This was on my plate this week - literally. It is a plate full of porcelain charms and pendants stamped with new (to me) designs and textures. Do you recall the post a while back where I made molds from a plethora of organic items? Star Anise, coral, sea urchins... they are finally seeing the inside of the kiln!
The process can be slow - create, dry, refine, fire, glaze, fire... depending on the creator this can be a week - or a few months! For me I work in 2 very different clay categories. I work in earthenware, a lower temperature clay for my sculptural "Mythic Nature" pendants. I use commercial low fire glazes as they afford me a colorful, reliable palette with which to paint. These pieces fire in my kiln at home, an electric kiln, whenever I feel the need. Easy peasy. ( Temperature range - ballpark 1900F)
I also work at a ceramics studio where we fire to cone 10 reduction. ( More on reduction in a sec, hang on...) There are stoneware clays in a variety of colors and porcelain. The firing is done in a large, hand built gas kiln out in the courtyard. Its a bit rough, but a work horse. But it might get fired once a week, and it is a group firing overseen by my colleague who teaches the adult class. She fits in what she can, theoretically including student work before instructors, and trying to get a few pieces in from each student. So there is the waiting game, and I am an instructor so... Sigh. It can take a while to get small fiddly little charms in the kiln.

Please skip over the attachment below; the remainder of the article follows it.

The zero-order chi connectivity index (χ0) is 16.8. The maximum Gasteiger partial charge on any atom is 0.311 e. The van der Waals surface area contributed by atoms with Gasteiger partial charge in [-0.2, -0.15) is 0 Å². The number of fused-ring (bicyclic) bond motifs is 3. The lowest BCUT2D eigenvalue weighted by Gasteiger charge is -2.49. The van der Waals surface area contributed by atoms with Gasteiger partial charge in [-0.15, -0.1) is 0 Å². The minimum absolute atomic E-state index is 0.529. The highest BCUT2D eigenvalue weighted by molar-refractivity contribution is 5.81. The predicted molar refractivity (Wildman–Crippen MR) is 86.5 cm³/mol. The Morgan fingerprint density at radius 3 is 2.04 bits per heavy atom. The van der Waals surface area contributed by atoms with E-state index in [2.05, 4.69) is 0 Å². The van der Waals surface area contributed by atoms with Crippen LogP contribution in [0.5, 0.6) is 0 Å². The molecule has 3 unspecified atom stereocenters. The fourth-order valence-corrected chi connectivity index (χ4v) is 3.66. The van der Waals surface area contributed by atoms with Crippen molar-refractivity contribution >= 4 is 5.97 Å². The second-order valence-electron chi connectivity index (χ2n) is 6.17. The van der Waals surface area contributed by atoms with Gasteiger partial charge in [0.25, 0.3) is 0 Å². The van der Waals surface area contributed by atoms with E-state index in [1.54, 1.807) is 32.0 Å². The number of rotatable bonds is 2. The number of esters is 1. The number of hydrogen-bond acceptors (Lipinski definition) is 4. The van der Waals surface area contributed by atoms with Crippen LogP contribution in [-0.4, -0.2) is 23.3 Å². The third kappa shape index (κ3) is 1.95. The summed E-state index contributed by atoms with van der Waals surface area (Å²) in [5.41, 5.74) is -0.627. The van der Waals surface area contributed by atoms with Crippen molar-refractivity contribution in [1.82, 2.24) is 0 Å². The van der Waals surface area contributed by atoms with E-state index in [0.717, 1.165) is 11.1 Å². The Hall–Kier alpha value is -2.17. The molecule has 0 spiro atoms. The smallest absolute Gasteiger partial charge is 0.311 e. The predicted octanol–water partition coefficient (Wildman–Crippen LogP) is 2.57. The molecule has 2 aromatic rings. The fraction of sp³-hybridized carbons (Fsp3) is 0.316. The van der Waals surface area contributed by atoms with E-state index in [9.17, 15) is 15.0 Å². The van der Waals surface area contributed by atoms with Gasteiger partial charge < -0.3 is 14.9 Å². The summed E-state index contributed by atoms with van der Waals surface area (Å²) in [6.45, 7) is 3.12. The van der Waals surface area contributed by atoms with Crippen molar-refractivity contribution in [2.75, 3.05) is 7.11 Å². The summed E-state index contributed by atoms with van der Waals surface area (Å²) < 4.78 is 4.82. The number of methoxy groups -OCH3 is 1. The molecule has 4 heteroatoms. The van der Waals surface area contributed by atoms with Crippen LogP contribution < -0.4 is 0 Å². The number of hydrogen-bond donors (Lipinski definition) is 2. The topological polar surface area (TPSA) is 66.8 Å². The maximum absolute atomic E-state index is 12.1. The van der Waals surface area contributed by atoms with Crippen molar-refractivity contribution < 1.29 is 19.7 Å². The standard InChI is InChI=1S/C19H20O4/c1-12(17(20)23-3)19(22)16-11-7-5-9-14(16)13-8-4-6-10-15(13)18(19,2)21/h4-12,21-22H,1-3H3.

|Big Bertha in reduction. Yes - flames are flitting out!|
With Beadfest coming in a few months - its a rush to make hi fire things now! I hope to include a few in each firing this summer, but classes are smaller and the kiln fires maybe every other week.
|The kiln on the far left. Panarama shot. Pots everywhere... we got 95% of this in the firing.|
|Building shelf by shelf, the full kiln, bricking up the doorway.|
It took the 2 of us two hours. While this style kiln allows great flexibility for placement of shelves, it has to be rebuilt and reconfigured every firing. It fires with propane to app. 2377 degrees, and can take approximately 8-10 hours. It will cool for a full day, and as the weekend is here - we wont unload until Monday. It is nervous anticipation, like taking an exam and awaiting Christmas morning - all in one!
The reduction firing - in layman's terms - means that during the firing cycle one purposefully reduces the oxygen intake via vents on the kiln. This causes a "reduction" atmosphere inside the kiln - oxygen is leached from the clay and the glazes - magic! Or to be technical: "A reducing atmosphere is also used in order to produce specific effects on ceramic wares being fired. A reduction atmosphere is produced in a fuel fired kiln by reducing the draft and depriving the kiln of oxygen. This reduced level of oxygen causes incomplete combustion of the fuel and raises the level of carbon inside the kiln. At high temperatures the carbon will bond with and remove the oxygen in the metal oxides used as colorants in the glazes. This loss of oxygen results in a change in the color of the glazes because it allows the metals in the glaze to be seen in an unoxidized form. A reduction atmosphere can also affect the color of the clay body. If iron is present in the clay body, as it is in most stoneware, then it will be affected by the reduction atmosphere as well."
Its art and alchemy.
It can be a surprise...
And I have to wait until Monday...
Have a good weekend!